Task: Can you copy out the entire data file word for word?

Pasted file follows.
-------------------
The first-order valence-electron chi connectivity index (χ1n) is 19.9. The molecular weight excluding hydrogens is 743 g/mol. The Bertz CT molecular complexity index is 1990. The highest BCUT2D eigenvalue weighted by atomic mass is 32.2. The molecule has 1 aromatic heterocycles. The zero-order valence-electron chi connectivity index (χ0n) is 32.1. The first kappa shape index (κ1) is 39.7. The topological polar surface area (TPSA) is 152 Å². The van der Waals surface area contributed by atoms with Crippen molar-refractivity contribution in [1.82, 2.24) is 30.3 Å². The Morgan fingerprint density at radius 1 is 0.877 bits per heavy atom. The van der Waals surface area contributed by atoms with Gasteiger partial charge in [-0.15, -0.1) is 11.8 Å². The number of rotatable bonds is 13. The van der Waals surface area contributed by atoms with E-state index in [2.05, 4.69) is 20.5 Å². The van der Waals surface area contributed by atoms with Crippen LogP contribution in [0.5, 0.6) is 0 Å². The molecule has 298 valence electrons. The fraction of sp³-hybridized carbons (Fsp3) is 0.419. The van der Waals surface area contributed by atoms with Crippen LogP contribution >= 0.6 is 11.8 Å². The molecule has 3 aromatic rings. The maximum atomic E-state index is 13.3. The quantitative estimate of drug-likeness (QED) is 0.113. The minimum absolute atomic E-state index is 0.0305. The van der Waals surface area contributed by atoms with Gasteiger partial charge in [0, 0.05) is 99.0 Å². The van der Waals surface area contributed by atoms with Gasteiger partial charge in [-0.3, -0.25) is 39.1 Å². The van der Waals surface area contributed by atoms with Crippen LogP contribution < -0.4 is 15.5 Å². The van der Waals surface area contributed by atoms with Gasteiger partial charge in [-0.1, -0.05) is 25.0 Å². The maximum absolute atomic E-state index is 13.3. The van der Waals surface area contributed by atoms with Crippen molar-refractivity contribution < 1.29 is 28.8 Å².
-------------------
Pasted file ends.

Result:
The first-order valence-electron chi connectivity index (χ1n) is 19.9. The molecular weight excluding hydrogens is 743 g/mol. The Bertz CT molecular complexity index is 1990. The highest BCUT2D eigenvalue weighted by atomic mass is 32.2. The molecule has 1 aromatic heterocycles. The zero-order valence-electron chi connectivity index (χ0n) is 32.1. The first kappa shape index (κ1) is 39.7. The topological polar surface area (TPSA) is 152 Å². The van der Waals surface area contributed by atoms with Crippen molar-refractivity contribution in [1.82, 2.24) is 30.3 Å². The Morgan fingerprint density at radius 1 is 0.877 bits per heavy atom. The van der Waals surface area contributed by atoms with Gasteiger partial charge in [-0.15, -0.1) is 11.8 Å². The number of rotatable bonds is 13. The van der Waals surface area contributed by atoms with E-state index in [2.05, 4.69) is 20.5 Å². The van der Waals surface area contributed by atoms with Crippen LogP contribution in [0.5, 0.6) is 0 Å². The molecule has 298 valence electrons. The fraction of sp³-hybridized carbons (Fsp3) is 0.419. The van der Waals surface area contributed by atoms with Crippen LogP contribution >= 0.6 is 11.8 Å². The molecule has 3 aromatic rings. The maximum atomic E-state index is 13.3. The quantitative estimate of drug-likeness (QED) is 0.113. The minimum absolute atomic E-state index is 0.0305. The van der Waals surface area contributed by atoms with Gasteiger partial charge in [0, 0.05) is 99.0 Å². The van der Waals surface area contributed by atoms with Gasteiger partial charge in [-0.3, -0.25) is 39.1 Å². The van der Waals surface area contributed by atoms with Crippen LogP contribution < -0.4 is 15.5 Å². The van der Waals surface area contributed by atoms with Gasteiger partial charge in [-0.1, -0.05) is 25.0 Å². The maximum absolute atomic E-state index is 13.3. The van der Waals surface area contributed by atoms with Crippen molar-refractivity contribution < 1.29 is 28.8 Å².